– terdon
    Apr 25 at 11:06
  • 19
    Note (if it's not already obvious) that making tp2/ the target of mv would also have avoided data loss precisely because it makes mv fail. Either get the directory right, or put / on the end, or both. Since you can't be sure you'll always get the directory right, but you can decide to always put / on the end, you should decide to always put / on the end. Apr 26 at 6:18
  • 8
    Also a good habit could be to use the tab-completion. When you notice that the target was not completed to tp2/ you notice that something is wrong - the target directory does not exist. Apr 26 at 7:58
  • 3
    Some people also like to create an alias from mv to mv -i so they can't accidentally overwrite a file with mv.
    – Stef
    Apr 26 at 12:14
28

The GNU implementation of the mv command (the one found on Ubuntu) has an explicit mv -t myDir option that checks that myDir is specifically an existing directory. This avoids the ambiguity between mv Source Dest (move to) and mv Source Directory (move into).

It also fixes the args order in constructs like find ... -print0 | xargs -r0 mv -t Dir --, where xargs by default appends args (so that placing the target directory last is not possible). Both these cases would have avoided your issue.

The mv -i option also offers protection against overwriting files accidentally.

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  • 22
    And also make a habit out of a) using tab completion and b) using trailing slash in destination arguments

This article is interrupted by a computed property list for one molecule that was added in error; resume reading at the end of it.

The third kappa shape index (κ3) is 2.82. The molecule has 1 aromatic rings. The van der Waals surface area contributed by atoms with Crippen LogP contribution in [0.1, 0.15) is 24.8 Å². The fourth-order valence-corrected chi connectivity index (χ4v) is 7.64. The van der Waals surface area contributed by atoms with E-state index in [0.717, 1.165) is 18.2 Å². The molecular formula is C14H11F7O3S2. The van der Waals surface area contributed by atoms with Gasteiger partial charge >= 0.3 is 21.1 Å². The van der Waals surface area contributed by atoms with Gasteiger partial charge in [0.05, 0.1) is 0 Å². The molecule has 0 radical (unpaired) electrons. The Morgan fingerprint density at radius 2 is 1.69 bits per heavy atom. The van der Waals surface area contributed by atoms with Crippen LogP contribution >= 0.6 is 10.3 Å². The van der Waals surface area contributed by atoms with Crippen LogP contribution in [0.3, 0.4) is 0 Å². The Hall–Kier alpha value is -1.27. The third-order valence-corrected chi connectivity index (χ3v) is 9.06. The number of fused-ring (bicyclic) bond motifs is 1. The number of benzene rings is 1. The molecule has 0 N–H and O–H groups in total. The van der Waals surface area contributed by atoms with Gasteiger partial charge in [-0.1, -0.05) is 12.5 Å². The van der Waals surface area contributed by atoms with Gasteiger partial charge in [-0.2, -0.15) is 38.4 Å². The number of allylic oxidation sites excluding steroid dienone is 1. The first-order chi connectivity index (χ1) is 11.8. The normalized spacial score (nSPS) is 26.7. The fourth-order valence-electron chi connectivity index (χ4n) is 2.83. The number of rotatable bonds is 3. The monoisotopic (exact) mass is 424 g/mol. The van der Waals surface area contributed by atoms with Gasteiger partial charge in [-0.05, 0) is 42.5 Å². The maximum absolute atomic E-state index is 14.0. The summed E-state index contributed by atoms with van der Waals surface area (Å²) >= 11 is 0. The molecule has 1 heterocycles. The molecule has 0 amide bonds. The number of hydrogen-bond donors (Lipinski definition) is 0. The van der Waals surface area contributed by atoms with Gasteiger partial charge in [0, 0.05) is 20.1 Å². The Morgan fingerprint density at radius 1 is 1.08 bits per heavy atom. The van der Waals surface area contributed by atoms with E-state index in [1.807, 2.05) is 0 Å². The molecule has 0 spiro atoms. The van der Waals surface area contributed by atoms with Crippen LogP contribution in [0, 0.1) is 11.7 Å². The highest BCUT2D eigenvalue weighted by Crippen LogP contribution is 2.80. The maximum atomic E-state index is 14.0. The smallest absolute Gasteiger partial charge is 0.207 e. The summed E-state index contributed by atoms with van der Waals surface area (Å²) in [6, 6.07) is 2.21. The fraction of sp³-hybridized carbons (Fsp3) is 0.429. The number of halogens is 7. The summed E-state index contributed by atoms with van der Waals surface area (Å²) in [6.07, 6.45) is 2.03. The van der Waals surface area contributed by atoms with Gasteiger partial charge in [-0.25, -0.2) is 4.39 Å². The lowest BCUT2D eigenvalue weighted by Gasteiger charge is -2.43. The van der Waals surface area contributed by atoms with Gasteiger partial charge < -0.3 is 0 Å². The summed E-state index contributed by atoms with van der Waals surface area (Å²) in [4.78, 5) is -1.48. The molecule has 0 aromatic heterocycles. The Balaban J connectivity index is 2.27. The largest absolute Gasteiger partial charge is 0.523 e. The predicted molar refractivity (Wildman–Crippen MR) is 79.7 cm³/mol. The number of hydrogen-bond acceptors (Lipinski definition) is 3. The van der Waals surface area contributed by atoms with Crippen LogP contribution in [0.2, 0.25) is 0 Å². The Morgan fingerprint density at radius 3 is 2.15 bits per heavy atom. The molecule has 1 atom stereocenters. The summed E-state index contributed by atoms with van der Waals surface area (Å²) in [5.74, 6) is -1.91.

– eckes
    Apr 24 at 19:37
  • 2
    @Stéphane Thanks for the edit. I came to GNU relatively recently, after too long on Solaris. Apr 24 at 20:39
  • That is why it is a good idea to use alias on mv, cp so that they are really mv -i, cp -i etc to avoid accidents like this. Apr 26 at 12:10
  • 5
    @stackoverblown I take the opposite view. I spent 15 years on customer sites working for a mainframe manufacturer, and then 30+ years as a contractor. Having basic commands configured to suit the personal prejudices of some cowboy SysAdmin is my idea of hell. Apr 26 at 20:20
  • @Paul_Pedant reminds me of one server I used where every text editor was linked to the sysadmin's (weird) personal favorite editor.
    – jrh
    Apr 27 at 2:02
2

Avoid doing this, interactively:

mv file1 dest
mv file2 dest
mv file3 dest

At least, avoid issuing multiple commands like this without checking the result of the first one:

mv file1 dest
ls -l dest # is there a dest, containing file1?

Instead, combine them into one:

mv file1 file2 file3 ... dest

If there are two or more files, then dest is interpreted as necessarily having to be a directory which exists. If it doesn't exist or isn't a directory, then mv fails:

mv: target 'dfsafsdfdf' is not a directory

If you issue multiple commands without checking their results, you may lose the benefit of whatever few safeguards they provide.

mv has a POSIX_standard -i option to avoid clobbering a destination which exists. You can include that in your interactive mv command via making an alias:

alias mv='mv -i'
1
  • You should probably explain that the alias is dangerous, because it encourages a dependency on it, making errors more likely when it's not available (e.g. in a sudo shell). May 6 at 21:12